***(Story is taken from the Consumer Attorneys of California website)
So, what can we take away from this case, besides the obvious fact that the coffee as served is too hot for consumption?
That McDonald’s doesn’t care about the safety of their customers even after being repeatedly told, and sued, about the coffee’s temperature.
But some may say that McDonald’s is doing what they believe is best because “The company claimed to do that because it “made the coffee taste better.”
The Company Best Practices Don’t Match the Customer’s Needs
How can a company be at fault when practices and policies are put in place to do what they believe is best for their customers? They wanted the best possible coffee taste. McDonald’s designed their coffee brewing processes to address that. So what’s the problem?
Well, as pointed out in the jury case, “there is a person behind every number” and there are at least 700 people who have been injured. That should make for immediate and substantive changes to the procedures of ANY business. But it still hasn’t happened. The coffee is still being brewed to between 180 and 190 degrees. How do I know?
I stopped by a local McDonald’s store the other day to get a breakfast sandwich with coffee after an early shopping trip. The drive-thru line was short as was our wait for food. I was in the passenger seat and my wife was driving as we pulled into one of the store’s parking spots to eat our food. Of course, the coffee was too hot to drink so I wound up finishing my sandwich before I could even think of taking a sip of coffee.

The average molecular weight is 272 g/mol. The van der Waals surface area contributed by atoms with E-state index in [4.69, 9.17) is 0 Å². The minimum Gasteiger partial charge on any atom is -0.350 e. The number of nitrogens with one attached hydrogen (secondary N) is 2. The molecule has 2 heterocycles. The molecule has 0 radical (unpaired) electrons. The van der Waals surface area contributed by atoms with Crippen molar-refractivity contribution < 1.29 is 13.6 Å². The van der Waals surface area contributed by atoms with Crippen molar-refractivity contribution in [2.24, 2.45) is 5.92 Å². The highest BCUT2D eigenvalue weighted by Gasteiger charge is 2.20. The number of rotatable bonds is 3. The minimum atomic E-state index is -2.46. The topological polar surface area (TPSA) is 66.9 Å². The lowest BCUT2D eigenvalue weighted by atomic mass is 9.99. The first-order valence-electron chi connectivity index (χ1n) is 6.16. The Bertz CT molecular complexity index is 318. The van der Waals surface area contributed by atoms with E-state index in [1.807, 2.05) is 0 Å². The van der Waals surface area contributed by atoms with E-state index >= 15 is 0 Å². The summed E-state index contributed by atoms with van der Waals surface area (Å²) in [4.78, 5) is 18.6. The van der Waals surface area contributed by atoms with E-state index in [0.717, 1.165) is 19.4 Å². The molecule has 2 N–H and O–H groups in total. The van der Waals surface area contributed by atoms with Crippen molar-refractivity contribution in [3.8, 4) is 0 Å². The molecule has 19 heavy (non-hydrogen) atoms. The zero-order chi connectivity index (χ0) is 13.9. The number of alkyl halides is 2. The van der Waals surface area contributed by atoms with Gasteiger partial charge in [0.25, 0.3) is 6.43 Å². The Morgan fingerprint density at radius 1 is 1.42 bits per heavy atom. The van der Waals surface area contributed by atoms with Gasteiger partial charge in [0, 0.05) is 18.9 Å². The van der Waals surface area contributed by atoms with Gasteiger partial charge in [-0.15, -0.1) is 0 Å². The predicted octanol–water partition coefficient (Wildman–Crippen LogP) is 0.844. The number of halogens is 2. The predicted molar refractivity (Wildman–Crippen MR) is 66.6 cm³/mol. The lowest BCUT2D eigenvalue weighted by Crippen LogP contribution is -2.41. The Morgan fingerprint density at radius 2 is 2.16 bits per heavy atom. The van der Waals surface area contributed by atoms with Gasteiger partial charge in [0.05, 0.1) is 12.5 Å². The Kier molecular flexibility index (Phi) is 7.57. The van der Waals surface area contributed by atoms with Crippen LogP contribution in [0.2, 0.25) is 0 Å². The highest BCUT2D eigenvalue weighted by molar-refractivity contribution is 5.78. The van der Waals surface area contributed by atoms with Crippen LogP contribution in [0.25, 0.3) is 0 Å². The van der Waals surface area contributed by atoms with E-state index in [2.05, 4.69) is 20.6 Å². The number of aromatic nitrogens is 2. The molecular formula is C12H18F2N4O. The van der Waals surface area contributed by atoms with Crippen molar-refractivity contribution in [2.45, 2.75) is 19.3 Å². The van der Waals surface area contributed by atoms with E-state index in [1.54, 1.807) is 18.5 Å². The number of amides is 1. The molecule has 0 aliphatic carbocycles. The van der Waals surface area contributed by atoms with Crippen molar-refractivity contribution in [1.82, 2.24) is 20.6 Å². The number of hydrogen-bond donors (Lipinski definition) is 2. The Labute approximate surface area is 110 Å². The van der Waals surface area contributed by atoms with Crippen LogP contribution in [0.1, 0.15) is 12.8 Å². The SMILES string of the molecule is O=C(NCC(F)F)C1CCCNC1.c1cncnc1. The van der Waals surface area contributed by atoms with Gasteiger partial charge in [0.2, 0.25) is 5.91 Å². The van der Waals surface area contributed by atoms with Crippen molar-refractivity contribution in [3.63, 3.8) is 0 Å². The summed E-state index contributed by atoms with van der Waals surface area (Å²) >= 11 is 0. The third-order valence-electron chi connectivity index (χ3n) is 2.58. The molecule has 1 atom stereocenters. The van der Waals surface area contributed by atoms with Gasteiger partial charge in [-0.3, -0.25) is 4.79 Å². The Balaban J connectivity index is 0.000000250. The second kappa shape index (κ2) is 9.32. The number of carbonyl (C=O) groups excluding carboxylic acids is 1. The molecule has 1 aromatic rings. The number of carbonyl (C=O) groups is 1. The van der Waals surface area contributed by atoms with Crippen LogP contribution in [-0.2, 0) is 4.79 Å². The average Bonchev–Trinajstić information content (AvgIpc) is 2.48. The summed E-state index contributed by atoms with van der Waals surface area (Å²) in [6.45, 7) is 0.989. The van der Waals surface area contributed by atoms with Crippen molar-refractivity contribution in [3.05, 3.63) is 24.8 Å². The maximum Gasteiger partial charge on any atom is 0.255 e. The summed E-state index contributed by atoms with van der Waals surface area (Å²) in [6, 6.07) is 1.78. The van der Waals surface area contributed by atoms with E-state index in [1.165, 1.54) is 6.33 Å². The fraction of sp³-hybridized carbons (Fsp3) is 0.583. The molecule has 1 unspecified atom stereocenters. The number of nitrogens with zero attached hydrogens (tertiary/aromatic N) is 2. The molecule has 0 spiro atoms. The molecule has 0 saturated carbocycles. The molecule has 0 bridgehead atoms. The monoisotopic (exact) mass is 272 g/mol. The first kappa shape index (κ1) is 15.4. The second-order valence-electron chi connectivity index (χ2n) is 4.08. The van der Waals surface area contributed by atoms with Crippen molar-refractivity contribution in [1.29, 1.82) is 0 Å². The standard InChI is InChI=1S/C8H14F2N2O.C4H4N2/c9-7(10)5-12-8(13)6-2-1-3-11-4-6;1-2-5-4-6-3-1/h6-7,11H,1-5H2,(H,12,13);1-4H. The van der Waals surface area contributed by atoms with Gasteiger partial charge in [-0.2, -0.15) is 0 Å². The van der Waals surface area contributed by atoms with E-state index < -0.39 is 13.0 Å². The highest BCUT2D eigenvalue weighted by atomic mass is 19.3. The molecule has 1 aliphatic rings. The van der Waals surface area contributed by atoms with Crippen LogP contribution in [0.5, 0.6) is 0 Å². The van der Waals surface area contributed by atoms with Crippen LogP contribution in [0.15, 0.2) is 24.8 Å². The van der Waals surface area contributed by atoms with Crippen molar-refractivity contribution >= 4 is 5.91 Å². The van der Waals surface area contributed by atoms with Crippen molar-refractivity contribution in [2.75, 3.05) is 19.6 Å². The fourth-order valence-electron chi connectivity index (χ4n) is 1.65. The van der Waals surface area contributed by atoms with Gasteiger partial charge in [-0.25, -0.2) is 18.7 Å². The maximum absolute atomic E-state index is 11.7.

How Was My McDonald’s Customer Experience?
My experience was awful. Think about this…
In what other situation do you eat an entire meal without being able to have a beverage with it. It’s not that I was prevented from having a beverage, right? The store didn’t refuse my request or delay serving me. But common sense told me that I should not risk third-degree burns for the privilege of having a sip of coffee. What other business routinely offers a product that their customers cannot use as intended without risk of bodily harm? I can’t think of any, can you?
Customer Service vs Customer Experience
So much focus is put on customer service and not enough on customer experience. The service was fine but remember that service is the mechanical act of doing something for your customer. Customer experience is how you make one feel during the servicing of the customer.
I couldn’t enjoy the product I purchased until well after my meal was over, and when we reached back home. I sat in the driveway with coffee cup in hand and finally had my caffeine fix.
How did this make me feel? Well, slightly foolish. I wondered why I went there for breakfast when I already knew the coffee would be too hot to drink.
Loyal customers are a fickle bunch. They’ll only take so much going wrong until they move on to another business that suits them better. With billions of coffee cups served each year, does McDonald’s care about me? Apparently not.
But what about YOUR business? Do you care about each customer and continually adjust your product or service to address any customer concerns? I hope so.
Please make the experience the best possible for EVERY customer who enters your door.